Date of Award
Thesis (On-Campus Access Only)
The purpose of this qualitative study is to identify and evaluate classroom management strategies that may prevent the need to discipline. This study is focused on the beginning of the class period (take-up time); special emphasis is placed on how a teacher’s leadership style sets the tone for the remainder of class time. The sample consists of a high school in a small community with 900 students in grades nine through twelve. Twenty high school teachers were observed and analyzed in the following areas: (1) their physical presence when the bell rings; (2) their interaction with students; (3) how they handle non-academic interruptions; and (4) focus strategies used to start the lesson. Questionnaires were distributed to 13 teachers and 20 students to gain further insight into factors that contribute to disruptive behavior, determine effective prevention strategies, and find out which characteristics of teachers are most important. In addition, personal interviews were conducted with five teachers that focused on student misbehavior and establishing the student/teacher relationship. The data revealed: (1) teachers and students have differences in perception and comfort level, (2) physical factors contribute to disruptive behavior, and (3) take-up time is essential to the flow of the lesson. In addition, effective classroom management strategies are contingent on a positive student/teacher relationship.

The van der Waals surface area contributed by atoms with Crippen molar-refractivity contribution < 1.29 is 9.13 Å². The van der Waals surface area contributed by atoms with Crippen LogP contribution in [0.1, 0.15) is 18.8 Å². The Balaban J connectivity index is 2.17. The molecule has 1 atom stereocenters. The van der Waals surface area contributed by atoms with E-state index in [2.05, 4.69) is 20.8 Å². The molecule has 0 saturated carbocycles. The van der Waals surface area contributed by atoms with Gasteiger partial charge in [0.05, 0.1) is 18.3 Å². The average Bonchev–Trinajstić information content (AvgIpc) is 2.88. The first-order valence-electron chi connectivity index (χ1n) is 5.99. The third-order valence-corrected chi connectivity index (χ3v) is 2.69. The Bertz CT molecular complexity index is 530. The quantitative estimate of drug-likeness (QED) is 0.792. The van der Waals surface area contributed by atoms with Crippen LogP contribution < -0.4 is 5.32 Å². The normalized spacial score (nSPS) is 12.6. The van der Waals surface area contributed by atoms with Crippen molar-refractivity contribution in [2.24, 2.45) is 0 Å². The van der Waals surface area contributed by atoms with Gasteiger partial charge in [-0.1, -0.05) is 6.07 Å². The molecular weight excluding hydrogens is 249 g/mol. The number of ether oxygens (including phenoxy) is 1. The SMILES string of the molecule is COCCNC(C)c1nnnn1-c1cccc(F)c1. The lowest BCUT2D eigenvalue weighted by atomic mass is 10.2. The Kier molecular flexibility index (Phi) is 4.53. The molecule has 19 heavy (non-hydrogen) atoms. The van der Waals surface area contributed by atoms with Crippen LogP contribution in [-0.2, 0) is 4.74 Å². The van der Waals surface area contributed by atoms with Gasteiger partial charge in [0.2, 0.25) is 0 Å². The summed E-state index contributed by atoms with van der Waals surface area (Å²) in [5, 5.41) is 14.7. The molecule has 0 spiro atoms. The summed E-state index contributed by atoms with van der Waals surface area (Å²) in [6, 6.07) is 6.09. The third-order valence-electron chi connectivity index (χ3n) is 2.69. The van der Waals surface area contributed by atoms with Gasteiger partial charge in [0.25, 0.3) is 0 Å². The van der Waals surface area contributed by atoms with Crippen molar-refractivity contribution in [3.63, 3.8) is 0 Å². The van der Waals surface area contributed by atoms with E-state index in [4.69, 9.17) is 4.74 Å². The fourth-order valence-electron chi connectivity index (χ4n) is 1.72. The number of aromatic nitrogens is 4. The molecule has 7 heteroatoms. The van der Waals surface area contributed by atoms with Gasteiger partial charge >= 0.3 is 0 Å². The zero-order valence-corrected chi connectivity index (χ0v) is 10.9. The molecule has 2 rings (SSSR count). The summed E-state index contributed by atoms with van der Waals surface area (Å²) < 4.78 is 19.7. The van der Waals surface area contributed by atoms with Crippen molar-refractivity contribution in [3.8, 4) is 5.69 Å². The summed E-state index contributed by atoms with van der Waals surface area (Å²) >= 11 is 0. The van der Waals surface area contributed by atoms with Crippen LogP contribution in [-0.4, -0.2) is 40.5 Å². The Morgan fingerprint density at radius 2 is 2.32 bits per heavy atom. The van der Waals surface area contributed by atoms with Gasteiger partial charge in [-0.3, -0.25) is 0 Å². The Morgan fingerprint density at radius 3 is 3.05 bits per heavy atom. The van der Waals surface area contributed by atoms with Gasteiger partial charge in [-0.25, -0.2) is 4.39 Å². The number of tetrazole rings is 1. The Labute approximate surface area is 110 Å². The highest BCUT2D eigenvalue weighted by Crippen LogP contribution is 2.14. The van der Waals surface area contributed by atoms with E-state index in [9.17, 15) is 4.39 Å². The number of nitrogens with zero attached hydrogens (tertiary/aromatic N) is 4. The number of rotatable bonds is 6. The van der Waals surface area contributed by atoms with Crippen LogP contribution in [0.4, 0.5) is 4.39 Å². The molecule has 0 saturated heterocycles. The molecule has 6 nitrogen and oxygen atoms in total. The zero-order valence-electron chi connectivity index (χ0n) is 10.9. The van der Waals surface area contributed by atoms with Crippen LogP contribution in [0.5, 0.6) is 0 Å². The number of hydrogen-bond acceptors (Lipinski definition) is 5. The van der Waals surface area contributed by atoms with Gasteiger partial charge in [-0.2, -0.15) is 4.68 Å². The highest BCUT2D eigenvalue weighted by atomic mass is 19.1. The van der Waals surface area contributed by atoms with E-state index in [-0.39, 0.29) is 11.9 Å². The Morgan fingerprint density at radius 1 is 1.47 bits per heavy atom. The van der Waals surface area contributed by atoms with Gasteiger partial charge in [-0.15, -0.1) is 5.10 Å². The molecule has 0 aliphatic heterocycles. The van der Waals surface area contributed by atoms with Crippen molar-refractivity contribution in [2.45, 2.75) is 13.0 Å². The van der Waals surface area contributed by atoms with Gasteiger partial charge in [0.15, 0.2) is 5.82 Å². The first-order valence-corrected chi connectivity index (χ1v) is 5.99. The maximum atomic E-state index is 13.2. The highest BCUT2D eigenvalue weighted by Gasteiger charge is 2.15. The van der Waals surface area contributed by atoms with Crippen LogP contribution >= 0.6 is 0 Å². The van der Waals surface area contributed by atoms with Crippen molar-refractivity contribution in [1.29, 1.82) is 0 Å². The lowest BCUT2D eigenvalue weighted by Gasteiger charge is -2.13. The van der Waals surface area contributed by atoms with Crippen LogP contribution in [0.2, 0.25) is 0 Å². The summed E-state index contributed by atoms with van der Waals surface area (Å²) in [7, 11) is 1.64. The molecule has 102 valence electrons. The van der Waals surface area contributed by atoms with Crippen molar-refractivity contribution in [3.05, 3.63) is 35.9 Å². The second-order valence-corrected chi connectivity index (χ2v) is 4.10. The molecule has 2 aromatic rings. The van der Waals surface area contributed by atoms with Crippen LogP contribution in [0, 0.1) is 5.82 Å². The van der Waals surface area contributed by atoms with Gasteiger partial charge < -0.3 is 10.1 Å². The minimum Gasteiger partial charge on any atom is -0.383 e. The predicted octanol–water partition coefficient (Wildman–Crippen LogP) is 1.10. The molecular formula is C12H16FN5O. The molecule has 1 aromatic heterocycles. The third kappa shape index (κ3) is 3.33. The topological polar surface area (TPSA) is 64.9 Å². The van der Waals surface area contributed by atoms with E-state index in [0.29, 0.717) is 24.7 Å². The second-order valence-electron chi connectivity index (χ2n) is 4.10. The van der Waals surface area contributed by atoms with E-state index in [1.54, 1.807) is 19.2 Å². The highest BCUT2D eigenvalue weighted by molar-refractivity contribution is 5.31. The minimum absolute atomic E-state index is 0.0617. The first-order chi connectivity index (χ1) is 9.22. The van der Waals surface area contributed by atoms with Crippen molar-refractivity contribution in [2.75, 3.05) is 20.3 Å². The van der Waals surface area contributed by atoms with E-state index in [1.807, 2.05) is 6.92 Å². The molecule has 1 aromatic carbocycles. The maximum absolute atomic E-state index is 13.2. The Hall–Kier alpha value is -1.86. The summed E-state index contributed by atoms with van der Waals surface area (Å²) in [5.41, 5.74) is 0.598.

Matson, Catherine A., "Classroom take-up time: A case study of effective practices" (1993). College of Education. 598.